By Lauren Bikoff, MLS
Employers are considering allowing midyear election changes to employer-sponsored health coverage.
Just under half (47 percent) of employers said that they will allow some type of midyear election change, according to recent research from Mercer. However, the Mercer COVID-19 Survey noted that 53 percent of employers said they are not considering allowing midyear changes.
Background. Under Notice 2020-29, the IRS provided increased flexibility with respect to 2020 midyear elections under a Code Sec. 125 cafeteria plan related to employer-sponsored health coverage, health flexible spending arrangements (health FSAs), and dependent care assistance programs (DCAPs). The IRS also provided increased flexibility with respect to grace periods to apply unused amounts in health FSAs to medical care expenses incurred through December 31, 2020, and unused amounts in DCAPs to dependent care expenses incurred through December 31, 2020. This relief is retroactive to January 1, 2020.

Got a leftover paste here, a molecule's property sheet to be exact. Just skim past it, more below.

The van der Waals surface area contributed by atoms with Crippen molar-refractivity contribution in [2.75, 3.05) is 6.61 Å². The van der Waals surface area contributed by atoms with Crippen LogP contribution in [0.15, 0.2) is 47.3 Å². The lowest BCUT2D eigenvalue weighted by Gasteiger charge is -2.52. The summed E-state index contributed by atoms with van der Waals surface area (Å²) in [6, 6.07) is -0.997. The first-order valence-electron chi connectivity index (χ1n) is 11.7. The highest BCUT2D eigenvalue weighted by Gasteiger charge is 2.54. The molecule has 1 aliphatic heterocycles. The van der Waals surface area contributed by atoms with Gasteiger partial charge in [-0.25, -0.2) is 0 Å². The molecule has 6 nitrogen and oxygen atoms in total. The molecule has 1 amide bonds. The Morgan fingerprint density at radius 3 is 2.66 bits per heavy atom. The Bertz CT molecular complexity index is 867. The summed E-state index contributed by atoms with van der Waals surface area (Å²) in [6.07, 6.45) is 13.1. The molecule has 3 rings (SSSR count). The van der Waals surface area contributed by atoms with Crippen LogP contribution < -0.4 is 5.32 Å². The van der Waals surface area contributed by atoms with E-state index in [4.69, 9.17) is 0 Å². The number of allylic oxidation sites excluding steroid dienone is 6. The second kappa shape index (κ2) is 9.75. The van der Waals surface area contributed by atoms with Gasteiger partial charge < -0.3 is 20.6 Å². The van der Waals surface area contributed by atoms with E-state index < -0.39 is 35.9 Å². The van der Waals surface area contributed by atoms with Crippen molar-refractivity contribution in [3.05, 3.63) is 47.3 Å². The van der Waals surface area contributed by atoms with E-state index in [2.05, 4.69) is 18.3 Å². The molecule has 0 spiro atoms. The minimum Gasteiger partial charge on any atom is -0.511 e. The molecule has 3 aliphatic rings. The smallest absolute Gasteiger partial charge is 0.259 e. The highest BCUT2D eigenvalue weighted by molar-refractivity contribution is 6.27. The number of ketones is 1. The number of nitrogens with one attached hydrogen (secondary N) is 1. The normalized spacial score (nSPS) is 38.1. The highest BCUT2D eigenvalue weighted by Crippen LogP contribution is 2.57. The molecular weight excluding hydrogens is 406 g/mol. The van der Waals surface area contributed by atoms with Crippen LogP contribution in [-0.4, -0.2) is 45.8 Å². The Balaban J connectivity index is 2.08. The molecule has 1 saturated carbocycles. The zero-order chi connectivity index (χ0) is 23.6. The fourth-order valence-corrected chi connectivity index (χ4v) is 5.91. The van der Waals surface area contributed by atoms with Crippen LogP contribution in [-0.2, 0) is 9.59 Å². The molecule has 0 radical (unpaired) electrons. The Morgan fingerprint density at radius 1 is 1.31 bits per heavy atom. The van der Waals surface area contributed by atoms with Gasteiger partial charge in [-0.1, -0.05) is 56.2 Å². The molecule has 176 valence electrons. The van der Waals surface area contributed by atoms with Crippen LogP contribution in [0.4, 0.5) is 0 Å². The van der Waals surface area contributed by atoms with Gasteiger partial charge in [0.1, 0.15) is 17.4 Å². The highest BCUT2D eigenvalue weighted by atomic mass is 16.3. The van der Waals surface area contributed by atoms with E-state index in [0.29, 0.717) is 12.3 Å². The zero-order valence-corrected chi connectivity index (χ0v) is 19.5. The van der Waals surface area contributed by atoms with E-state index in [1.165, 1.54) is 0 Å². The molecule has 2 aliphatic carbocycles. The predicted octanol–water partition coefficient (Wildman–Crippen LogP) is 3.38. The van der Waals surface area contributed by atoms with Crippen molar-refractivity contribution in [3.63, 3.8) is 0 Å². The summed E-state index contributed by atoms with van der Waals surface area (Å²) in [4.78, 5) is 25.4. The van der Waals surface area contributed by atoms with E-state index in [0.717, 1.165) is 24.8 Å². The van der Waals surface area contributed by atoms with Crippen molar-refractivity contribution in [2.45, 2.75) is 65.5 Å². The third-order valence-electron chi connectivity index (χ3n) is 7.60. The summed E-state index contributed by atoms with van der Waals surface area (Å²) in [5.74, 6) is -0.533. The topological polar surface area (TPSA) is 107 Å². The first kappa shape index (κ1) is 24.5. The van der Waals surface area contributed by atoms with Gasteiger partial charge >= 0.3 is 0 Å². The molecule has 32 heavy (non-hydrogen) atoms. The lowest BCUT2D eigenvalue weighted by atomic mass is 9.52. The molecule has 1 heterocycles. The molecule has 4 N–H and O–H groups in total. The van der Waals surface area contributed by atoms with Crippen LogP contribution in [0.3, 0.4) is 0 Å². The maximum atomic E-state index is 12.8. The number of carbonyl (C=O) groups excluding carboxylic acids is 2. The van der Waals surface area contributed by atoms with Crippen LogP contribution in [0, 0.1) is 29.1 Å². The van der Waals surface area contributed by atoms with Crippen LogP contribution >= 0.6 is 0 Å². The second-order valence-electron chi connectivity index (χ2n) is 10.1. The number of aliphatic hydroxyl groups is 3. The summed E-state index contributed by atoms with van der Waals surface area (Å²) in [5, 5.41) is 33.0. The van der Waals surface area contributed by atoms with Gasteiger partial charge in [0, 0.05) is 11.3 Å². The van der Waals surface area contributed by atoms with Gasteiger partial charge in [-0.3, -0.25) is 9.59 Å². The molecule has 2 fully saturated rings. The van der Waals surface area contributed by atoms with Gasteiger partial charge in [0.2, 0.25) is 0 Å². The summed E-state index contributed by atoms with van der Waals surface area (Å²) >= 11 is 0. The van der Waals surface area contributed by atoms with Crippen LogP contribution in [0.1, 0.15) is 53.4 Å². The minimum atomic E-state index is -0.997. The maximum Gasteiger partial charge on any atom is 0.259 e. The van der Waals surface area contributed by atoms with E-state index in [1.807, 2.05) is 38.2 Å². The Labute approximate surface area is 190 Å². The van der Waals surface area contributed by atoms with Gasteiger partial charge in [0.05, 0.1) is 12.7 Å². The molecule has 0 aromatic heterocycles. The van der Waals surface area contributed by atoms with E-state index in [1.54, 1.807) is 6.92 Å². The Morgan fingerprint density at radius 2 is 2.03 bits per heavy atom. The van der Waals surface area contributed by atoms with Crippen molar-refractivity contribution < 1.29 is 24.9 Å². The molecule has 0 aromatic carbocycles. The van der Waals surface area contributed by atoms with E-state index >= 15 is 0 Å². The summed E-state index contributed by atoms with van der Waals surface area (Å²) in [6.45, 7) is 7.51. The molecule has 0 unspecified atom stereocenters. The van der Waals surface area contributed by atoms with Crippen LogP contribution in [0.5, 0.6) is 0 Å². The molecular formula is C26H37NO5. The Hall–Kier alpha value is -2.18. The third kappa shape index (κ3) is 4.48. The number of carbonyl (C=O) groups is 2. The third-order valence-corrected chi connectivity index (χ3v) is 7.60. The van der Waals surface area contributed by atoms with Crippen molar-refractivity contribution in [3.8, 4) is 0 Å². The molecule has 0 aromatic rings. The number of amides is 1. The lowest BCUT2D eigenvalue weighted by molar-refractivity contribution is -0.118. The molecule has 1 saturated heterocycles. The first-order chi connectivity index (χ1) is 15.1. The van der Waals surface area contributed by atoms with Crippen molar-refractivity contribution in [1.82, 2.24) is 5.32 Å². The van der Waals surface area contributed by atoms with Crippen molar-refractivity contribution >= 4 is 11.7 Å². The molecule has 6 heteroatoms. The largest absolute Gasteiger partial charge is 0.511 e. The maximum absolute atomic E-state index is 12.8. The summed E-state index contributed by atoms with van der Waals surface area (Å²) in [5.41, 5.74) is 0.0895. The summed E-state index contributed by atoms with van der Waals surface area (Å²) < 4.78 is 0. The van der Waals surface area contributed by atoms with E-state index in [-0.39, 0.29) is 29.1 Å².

Results. Of the 47 percent of employers that said they would allow midyear election changes, the most popular changes are "changing contributions to a dependent care FSA" (43 percent) and "changing contributions to a health care FSA" (29 percent). Fewer employers are planning to allow changes to medical plan elections, such as enrolling in a plan after having waived coverage (11 percent) or adding a dependent (10 percent).
"Allowing participants to change their contributions to dependent care or health FSAs can be a relatively simple way for employers to support employees coping with COVID-19 related issues," said Jay Savan, partner in Mercer’s Health business. "Maybe a child’s summer camp is closed, or someone cancelled some planned dental work, or a spouse is out of work and the employee just needs more money in their paycheck."
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